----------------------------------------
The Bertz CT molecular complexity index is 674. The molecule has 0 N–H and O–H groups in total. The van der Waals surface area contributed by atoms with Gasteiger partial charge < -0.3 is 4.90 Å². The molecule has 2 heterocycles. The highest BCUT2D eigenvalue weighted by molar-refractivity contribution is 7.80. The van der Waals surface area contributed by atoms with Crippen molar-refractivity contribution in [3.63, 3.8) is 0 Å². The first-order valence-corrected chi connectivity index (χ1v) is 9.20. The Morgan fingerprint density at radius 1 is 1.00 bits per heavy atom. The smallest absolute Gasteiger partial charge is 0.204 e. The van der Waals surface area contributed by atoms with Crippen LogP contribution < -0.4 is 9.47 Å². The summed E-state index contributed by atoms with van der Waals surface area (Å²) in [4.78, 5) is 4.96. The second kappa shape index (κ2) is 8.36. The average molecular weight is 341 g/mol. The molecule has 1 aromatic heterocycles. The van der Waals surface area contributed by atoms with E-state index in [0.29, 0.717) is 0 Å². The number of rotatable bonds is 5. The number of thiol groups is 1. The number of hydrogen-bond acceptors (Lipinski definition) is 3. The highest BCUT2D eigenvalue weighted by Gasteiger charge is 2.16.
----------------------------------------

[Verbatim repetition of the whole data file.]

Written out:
The Bertz CT molecular complexity index is 674. The molecule has 0 N–H and O–H groups in total. The van der Waals surface area contributed by atoms with Gasteiger partial charge < -0.3 is 4.90 Å². The molecule has 2 heterocycles. The highest BCUT2D eigenvalue weighted by molar-refractivity contribution is 7.80. The van der Waals surface area contributed by atoms with Crippen molar-refractivity contribution in [3.63, 3.8) is 0 Å². The first-order valence-corrected chi connectivity index (χ1v) is 9.20. The Morgan fingerprint density at radius 1 is 1.00 bits per heavy atom. The smallest absolute Gasteiger partial charge is 0.204 e. The van der Waals surface area contributed by atoms with Crippen LogP contribution < -0.4 is 9.47 Å². The summed E-state index contributed by atoms with van der Waals surface area (Å²) in [4.78, 5) is 4.96. The second kappa shape index (κ2) is 8.36. The average molecular weight is 341 g/mol. The molecule has 1 aromatic heterocycles. The van der Waals surface area contributed by atoms with E-state index in [0.29, 0.717) is 0 Å². The number of rotatable bonds is 5. The number of thiol groups is 1. The number of hydrogen-bond acceptors (Lipinski definition) is 3. The highest BCUT2D eigenvalue weighted by Gasteiger charge is 2.16.